Ok so I called, emailed , and texted and got no address to send security deposit to. I then sent the security deposit to the rental address and the tenant has no forwarding address order so it was delivered to the apartment and I picked it up from the mailbox. So just stick the unopened deposit check I mailed in a draw and wait? They are students so they will think of it some time but I haven't had one do this before. I also have another who acknowledged but didn't cash the check. Suggestions? I think there may be something in the air here.......
Originally posted by @Colleen F.:
... So just stick the unopened deposit check I mailed in a draw and wait? ...
That is what I have been told to do in such cases. The postmark shows you did as required by law within the time limits as given by law. What sucks is your checkbook register balance gets out of agreement with the bank statement until they retrieve the check.
The one that did not cash the check might not cash if it is not a complete refund, and they might be going to sue you only time will tell.
Proactively, when tenants move-in, we give them a move-out packet that explains how to give notice and what is required when they intend to move and our process. It includes a "Notice to Vacate" form for the tenant to fill out so it is easy for them to give written notice to us, specific to our landlord tenant laws. On this notice is a place for them to fill in a forwarding address. When we do the move-out inspection with the tenant we have them sign a "Return of Possession Form" which also has a place to fill in a forwarding address.
Retroactively, in your situation, I would do as you did... in addition, I would call the emergency contact person for this tenant and ask them to ask the tenant to contact you asap about the refund on their deposit. If you didn't get an emergency contact name/phone/address from the tenant upon move-in, or if the emergency contact person's information is outdated, try to find someone else who knows the tenant.... perhaps a reference person from their original application to rent.
Marcia Maynard, Fischer Properties | Podcast Guest on Show #83
I would find their Facebook page and send them a private message. If that doesn't work, just keep the envelope in a drawer till you hear from them.
@Joe Gore I am pretty sure the one who acknowledged and didn't cash has something up his sleeve but have to wait and see. That one is a jerk so I stopped replying. He was in a different unit where damage was done.
@Steve Babiak I was thinking I did everything required but just wanted to be sure. This tenant was a good one but a little scattered in the end. Since he was inherited I had no parental information. Normally I would just mail to the "emergency contact address" I collect when they move in or cosigner address for students but I had neither because even after I took over they just didn't fill in the forms.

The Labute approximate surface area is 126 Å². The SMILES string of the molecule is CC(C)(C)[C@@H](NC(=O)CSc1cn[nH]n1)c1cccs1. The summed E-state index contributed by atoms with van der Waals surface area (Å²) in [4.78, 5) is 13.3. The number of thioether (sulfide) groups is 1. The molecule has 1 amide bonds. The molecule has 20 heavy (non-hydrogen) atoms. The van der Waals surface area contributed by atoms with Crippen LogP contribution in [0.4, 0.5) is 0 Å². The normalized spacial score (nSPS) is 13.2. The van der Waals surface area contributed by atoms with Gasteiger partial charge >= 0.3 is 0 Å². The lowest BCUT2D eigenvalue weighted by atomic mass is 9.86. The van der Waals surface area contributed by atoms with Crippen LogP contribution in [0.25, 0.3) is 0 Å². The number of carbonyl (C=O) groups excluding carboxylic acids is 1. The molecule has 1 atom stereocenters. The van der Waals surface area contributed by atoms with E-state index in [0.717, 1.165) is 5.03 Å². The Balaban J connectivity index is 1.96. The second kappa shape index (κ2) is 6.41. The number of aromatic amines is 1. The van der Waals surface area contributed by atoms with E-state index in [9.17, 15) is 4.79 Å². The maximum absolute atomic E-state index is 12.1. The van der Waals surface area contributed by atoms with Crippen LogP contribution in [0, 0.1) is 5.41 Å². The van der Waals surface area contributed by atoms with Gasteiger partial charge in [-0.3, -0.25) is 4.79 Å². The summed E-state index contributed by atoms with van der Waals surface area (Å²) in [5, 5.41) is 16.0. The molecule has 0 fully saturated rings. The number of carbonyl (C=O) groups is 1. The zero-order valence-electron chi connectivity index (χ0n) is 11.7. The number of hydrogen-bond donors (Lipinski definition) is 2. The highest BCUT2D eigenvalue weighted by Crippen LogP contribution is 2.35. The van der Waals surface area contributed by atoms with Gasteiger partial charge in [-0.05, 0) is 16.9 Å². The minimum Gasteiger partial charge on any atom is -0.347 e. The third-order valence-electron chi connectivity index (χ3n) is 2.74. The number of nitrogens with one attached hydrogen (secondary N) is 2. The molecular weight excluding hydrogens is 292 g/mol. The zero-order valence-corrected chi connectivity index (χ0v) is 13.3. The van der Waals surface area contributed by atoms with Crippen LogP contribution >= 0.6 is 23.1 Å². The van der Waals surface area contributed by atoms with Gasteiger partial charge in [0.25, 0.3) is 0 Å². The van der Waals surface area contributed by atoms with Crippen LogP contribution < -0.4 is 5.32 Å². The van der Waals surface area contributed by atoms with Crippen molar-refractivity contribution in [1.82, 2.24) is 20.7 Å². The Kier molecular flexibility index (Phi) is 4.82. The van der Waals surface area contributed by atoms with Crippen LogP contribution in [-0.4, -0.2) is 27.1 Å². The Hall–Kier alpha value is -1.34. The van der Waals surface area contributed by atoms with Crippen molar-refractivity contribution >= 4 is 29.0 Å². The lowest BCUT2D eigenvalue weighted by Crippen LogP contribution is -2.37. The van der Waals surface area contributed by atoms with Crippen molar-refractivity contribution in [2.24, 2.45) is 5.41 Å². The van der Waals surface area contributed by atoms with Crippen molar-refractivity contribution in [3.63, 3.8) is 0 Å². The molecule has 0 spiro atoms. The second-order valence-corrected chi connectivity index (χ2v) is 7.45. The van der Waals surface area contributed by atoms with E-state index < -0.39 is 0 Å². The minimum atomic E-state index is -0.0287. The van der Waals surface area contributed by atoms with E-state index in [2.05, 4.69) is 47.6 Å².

@Marcia Maynard no move out inspection with them. Graduation and they were gone left the keys on the counter. I tried to get them to fill out stuff by email and most do and stopped by on their last weekend but didn't catch them. Good tenant but I think he got left overwhelmed in the transition. When the bills start coming in again he will remember.
Michelle Na no luck on facebook.
I've had this happen many times. You want to send the security deposit settlement paperwork and their portion of the refund to their last known address certified with a return receipt. If it comes back to you as unable to deliver, keep the envelope unopened.
Two years ago, I had a crazy tenant move out and break her lease. I rented the house out quickly, so I couldn't keep all of her security deposit. She was calling every day demanding the full deposit and would not give a forwarding address. I sent her portion to the last know address certified and it came back. She eventually took me to small claims court to try and get all of her deposit.
In court, she stated her case and I stated mine. The judge looked at the copies I provided of what was in the sealed envelope that I brought to court. He said that all of my paperwork was in order and asked me if the check was in the envelope for the amount that I claimed. He finally had me open the envelope in front of him and produce the check.
His ruling was that she would get that check, but if for some reason her bank would not accept it due to the age of check, I would have to give her a new one.
I never heard from her again. It was a hassle going to court, but the cases before mine were entertaining. It ended up not costing me anything as she had to pay court costs and only received the check that I had sent her anyway.
Keep a good papertrail.
Well this tenant has replied with an address finally so I will send off his depost. Thanks to all of you for contributing. @Rob K. I think my other tenant who did not like the amount of his check may be planning what your tenant did but he is another story. I will just go by the book with him and see what happens. Good to hear it worked well for you
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